Lightning from Space: GLM Status Update with Lockheed Martin engineers Sam Edgington, Clem Tillier, Tewa Kpulun
For decades, NOAA’s Geostationary Operational Environmental Satellite (GOES) spacecraft have delivered reliable weather forecasts, helping people work and travel under stormy skies with confidence. Data from the GOES satellites provide short-term advance weather warning products to the commercial, educational, and public sectors to protect lives, property and the environment, and to foster economic growth and promote educational research.
The next-generation of these geostationary satellites called GOES-R will not only improve weather forecasting quality and timeliness but a suite of six state of the art instruments will monitor weather in space. Data collected from the GOES-R family of satellites will generate significant economic benefits to the nation in the areas of climate monitoring, ecosystems management, commerce and transportation.
Lockheed Martin designed and is building all four of the nation’s new GOES-R Series weather satellites (R, S, T and U). The first, GOES-R, was launched Nov. 19, 2016. Now in geostationary orbit, NOAA has re-named it to GOES-16. The second, GOES-S, was launched March 1, 2018.
The GOES-R satellites are based on Lockheed Martin’s famed A2100 bus which has seen hundreds of years of combined on-orbit operations. The 6,280-pound (2,850-kg), three-axis stabilized spacecraft was designed for an on-orbit life of 15 years. Stability of the satellite and its sensors was critical in the design of the system.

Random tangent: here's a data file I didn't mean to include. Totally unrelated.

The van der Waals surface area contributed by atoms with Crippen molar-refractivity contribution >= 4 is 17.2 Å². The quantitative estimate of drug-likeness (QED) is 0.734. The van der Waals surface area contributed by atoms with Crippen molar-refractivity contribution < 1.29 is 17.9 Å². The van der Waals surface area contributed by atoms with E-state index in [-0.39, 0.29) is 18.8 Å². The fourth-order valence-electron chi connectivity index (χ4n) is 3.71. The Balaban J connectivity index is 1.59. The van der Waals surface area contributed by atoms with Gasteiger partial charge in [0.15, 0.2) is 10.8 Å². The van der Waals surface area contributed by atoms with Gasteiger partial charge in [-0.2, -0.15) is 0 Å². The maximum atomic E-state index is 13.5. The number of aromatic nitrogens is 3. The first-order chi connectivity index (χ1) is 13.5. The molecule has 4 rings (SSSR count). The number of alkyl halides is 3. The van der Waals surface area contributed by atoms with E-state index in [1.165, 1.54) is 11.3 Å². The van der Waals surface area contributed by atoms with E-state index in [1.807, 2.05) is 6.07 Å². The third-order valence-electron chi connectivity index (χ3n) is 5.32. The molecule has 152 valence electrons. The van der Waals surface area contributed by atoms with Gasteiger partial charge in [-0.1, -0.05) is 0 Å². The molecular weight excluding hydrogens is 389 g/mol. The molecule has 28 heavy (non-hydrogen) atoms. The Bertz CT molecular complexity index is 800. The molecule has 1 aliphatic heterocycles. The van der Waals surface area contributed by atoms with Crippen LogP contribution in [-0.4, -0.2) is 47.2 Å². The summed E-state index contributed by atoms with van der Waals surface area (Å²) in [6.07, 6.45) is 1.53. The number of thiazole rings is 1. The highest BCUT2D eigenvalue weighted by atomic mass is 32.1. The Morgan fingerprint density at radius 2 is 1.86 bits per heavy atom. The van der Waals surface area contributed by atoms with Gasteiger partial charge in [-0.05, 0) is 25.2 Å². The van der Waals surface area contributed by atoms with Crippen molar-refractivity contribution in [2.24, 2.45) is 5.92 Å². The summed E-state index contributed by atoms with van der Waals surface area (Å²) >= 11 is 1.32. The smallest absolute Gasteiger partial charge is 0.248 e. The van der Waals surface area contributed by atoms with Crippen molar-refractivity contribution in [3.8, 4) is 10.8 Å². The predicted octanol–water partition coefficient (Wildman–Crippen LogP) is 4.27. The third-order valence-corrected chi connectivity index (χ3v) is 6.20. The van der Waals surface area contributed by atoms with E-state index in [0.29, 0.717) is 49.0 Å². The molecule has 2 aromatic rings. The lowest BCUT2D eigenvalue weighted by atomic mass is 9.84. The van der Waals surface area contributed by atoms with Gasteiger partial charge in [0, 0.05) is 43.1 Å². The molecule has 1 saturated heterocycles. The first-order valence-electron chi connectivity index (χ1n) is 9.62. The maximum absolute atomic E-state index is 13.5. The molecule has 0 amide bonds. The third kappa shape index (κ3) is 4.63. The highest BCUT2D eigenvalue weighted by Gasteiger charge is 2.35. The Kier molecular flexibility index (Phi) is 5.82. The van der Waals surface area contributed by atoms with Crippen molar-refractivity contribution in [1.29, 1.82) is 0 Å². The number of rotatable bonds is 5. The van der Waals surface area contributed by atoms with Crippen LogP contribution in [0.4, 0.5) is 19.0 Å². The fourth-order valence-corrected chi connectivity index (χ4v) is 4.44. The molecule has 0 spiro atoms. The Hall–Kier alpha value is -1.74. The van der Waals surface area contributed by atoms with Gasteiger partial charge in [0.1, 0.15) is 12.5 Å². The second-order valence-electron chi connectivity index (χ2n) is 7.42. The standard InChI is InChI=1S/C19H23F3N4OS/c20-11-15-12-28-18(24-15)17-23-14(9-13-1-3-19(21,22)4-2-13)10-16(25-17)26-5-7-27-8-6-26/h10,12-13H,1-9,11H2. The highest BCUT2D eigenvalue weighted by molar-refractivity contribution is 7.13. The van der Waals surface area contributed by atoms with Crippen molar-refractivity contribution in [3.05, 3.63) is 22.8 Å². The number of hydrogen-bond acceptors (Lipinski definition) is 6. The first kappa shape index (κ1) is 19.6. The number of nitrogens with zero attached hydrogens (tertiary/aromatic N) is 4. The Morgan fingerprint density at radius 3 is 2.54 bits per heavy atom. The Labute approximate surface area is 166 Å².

Lockheed Martin has a more than 50-year history of designing and building weather and environmental spacecraft and instruments dating back to TIROS 1 in 1960, the world’s first weather satellite. The company has built and launched just over 100 weather and environmental spacecraft for our government’s civil and military agencies.
The GOES-R series satellites will each carry six instruments that fit into three classifications: Earth-pointing, solar-pointing and in-situ (near environment). Lockheed Martin is building two of the instruments for each the satellites; the Solar Ultraviolet Imager (SUVI), the Geostationary Lightning Mapper (GLM), and managing the procurment of the magnetometer.
SUVI will observe the sun in extreme ultraviolet wavelength range, providing full-disk solar images with increased resolution, sensitivity and dynamic range over current capabilities.
GLM is an innovative instrument that maps lightning across the U.S. in real time. It will take hundreds of images every second in near-infrared, mapping both cloud-to-cloud and cloud-to-ground lightning. Research shows that increased lightning rates can be a predictor of looming severe weather, and GLM could increase lead times for severe storm and tornado warnings.
The magnetometer measures the space environment magnetic field that controls charged particle dynamics in the outer region of the Earth’s magnetosphere. These solar charged particles can be dangerous to spacecraft and human spaceflight.